I think it's promising that climate denialists in Congress feel a need to actively fight against carbon taxes and a "fee and dividend" proposed legislation. Given that the legislation has zero shot of passing before 2017, I'm glad that the forces of status quo feel the need to fight it.
The article at the first link is good but flawed, with the incorrect and uncited statement, "Economists favor a carbon tax over cap-and-trade as more efficient and transparent". A tax gives greater certainty on costs but less on carbon emissions than cap-and-trade. It's a less efficient and less transparent way to achieve a proposed level of emissions, but more efficient and more transparent way to demonstrate the costs.
This part's good:
most new versions of the tax, including Boxer/Sanders, would include a border tariff on the carbon content of imports that is equivalent to the tax. That would create a big incentive for exporting countries like China to impose their own carbon tax so as to keep the revenue.
Opponents clearly think the idea is gaining traction and want to stop it before it gets too far.I'm looking forward to seeing something similar in Europe and Australia, providing the same incentive to us that we'd like to provide to China. I do think though that at least half of the revenue from an import tariff from a developing country should be sent back to exporter to help reduce their emissions.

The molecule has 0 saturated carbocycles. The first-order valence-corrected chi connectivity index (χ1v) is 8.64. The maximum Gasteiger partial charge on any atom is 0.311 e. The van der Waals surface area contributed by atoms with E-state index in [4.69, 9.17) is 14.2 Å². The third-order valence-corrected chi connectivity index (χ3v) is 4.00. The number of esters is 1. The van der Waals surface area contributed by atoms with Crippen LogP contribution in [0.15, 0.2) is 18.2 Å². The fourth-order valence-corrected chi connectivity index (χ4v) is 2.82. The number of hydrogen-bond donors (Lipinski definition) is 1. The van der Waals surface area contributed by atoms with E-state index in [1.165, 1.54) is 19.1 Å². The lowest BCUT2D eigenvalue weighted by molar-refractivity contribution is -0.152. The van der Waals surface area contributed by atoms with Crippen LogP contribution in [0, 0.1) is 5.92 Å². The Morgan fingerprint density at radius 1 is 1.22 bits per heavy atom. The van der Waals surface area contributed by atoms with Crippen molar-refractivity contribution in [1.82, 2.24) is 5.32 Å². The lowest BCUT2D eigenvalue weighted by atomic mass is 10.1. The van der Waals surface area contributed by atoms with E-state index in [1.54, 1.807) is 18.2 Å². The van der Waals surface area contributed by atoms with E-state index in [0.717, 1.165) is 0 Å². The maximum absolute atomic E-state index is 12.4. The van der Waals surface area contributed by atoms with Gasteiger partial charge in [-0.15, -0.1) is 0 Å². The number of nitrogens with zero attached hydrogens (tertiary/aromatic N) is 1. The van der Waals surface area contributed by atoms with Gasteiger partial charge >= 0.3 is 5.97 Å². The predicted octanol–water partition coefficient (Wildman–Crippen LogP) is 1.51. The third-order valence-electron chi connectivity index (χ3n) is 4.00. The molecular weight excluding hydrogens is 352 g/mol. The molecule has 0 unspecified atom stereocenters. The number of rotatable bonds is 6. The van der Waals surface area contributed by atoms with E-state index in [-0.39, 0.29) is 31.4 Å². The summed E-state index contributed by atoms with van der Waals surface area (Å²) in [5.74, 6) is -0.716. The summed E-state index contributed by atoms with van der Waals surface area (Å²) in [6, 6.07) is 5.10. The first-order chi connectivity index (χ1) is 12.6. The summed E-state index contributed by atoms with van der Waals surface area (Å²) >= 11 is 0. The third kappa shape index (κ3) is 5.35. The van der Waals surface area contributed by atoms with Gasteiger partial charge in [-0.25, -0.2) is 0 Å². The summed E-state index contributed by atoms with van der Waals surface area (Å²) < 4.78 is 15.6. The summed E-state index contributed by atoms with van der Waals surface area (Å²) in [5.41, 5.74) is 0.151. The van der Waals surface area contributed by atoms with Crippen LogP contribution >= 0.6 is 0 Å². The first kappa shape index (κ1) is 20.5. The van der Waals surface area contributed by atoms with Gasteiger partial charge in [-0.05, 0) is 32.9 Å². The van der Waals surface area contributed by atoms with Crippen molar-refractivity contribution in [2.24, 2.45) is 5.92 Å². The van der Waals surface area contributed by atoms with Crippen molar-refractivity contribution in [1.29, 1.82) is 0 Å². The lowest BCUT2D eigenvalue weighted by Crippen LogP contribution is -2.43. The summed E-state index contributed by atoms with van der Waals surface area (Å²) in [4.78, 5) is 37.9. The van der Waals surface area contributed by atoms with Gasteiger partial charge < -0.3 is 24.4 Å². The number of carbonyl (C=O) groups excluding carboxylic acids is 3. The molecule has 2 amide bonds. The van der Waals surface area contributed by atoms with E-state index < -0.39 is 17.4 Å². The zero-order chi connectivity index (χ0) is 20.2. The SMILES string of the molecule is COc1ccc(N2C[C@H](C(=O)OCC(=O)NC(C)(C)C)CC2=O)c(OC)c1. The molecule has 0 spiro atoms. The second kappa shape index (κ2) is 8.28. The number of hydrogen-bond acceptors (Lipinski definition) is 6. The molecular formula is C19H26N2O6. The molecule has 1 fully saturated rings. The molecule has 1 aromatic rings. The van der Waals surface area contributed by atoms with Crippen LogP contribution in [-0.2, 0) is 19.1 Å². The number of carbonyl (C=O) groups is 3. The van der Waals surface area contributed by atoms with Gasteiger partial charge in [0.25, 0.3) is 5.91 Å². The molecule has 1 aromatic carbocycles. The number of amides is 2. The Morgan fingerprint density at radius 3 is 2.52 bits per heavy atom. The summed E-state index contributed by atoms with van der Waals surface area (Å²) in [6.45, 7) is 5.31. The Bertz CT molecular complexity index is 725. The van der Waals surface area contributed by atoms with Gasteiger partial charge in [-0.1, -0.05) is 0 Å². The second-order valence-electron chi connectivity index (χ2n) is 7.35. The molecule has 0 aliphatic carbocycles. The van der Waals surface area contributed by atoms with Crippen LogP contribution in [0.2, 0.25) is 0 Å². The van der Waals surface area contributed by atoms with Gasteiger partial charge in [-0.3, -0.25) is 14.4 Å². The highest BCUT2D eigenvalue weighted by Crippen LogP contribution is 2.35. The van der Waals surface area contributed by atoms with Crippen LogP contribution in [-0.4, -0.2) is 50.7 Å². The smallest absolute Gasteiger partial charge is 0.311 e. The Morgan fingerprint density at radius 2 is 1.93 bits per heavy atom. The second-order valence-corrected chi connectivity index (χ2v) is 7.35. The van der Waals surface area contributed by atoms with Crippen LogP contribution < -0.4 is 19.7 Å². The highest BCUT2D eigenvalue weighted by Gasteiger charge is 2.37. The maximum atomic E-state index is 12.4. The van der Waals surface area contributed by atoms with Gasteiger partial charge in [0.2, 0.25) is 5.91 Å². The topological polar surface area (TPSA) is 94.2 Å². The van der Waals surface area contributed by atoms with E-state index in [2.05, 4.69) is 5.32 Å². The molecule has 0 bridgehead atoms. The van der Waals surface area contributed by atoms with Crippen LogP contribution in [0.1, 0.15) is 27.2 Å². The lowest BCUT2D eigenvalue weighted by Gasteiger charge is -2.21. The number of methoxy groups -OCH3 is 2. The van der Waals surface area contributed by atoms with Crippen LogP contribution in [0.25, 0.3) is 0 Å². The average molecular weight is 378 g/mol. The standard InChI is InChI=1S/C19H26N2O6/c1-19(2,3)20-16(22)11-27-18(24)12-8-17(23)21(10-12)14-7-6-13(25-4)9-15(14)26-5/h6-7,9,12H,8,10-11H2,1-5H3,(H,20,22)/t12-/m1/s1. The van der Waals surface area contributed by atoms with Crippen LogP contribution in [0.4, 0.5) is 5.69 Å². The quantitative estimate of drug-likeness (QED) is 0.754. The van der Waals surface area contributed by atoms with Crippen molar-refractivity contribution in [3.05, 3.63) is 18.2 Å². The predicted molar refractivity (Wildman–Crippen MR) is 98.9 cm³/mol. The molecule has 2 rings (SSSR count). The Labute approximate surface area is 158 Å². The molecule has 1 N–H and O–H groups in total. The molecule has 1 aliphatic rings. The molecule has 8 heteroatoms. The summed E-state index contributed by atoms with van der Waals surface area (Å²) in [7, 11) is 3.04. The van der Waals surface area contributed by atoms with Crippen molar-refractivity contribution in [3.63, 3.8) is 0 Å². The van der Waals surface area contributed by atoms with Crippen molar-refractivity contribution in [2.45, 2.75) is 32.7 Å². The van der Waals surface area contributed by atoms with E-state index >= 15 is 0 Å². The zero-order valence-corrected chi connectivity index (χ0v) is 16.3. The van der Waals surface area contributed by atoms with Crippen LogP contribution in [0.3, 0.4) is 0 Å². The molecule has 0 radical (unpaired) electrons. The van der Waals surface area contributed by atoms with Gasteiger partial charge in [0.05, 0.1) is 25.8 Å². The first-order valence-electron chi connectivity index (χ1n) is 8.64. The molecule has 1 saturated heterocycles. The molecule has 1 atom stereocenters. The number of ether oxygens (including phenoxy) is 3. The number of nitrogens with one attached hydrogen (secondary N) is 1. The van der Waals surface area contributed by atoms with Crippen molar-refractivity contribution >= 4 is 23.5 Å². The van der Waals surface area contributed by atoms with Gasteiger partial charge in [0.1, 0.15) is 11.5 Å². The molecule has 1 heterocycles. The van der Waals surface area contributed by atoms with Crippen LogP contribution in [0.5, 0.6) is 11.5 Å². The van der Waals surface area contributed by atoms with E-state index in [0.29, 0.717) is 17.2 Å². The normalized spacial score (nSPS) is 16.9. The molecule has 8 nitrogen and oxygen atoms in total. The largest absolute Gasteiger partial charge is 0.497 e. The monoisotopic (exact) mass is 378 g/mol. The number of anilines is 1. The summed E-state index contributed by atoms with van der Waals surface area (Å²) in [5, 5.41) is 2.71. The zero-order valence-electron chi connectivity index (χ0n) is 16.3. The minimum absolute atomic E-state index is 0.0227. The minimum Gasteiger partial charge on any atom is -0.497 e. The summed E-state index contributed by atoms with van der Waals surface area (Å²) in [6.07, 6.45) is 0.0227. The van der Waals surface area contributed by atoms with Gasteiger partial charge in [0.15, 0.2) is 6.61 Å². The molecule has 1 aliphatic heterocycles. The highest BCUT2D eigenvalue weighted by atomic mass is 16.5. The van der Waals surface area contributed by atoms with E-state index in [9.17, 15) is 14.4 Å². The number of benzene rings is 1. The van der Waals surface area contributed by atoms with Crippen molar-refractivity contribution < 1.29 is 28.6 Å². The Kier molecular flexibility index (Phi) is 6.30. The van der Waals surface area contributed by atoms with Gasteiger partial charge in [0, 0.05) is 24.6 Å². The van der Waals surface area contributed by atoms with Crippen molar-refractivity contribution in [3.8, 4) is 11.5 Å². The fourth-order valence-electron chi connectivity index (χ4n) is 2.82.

UPDATE: The Bunny is glad to see that Eli Rabett's Simple Plan to Save the World is catching on
Nations wishing to make major progress on decreasing greenhouse gas emissions should introduce emission taxes on all products. These taxes should be levied on imports as well as domestic goods at the point of sale, and should displace other taxes, such as VAT, sales taxes, and payroll (e.g. social security, health care) in such a way that tax revenues are constant, and distributed equitably.
These should be introduced as an Emissions Added Levy (avoiding the bad jokes). EAL would be imposed on sale for emissions added in the preceding step and inherent to the consumption of the product, as would be the case for heating oil and gasoline. Manufacturers would pay the EAL on electricity they bought, and incorporate this and the levy on emissions they created into the price of the product they sell.
Imports from countries that do not have an EAL would have the full EAL imposed at the time of import. The base rate would be generic EALs based on worst previous practices in the countries that do have EALs, which would be reduced on presenting proof that the actual emissions were lower.
All countries with EAL systems would reserve a portion (say 5%) for assisting developing countries with adaptations (why not use acclimations?) and mitigating programs.
By basing the levy on emissions rather than carbon all greenhouse gases stand on a common level, sequestration is strongly encouraged as well as such simple things as capturing methane from oil wells and garbage dumps (that gets built into the cost of disposal). The multipliers would come from CO2 equivalents on a 10 year basis.
Eli slept well and the good eco faries visited his dreams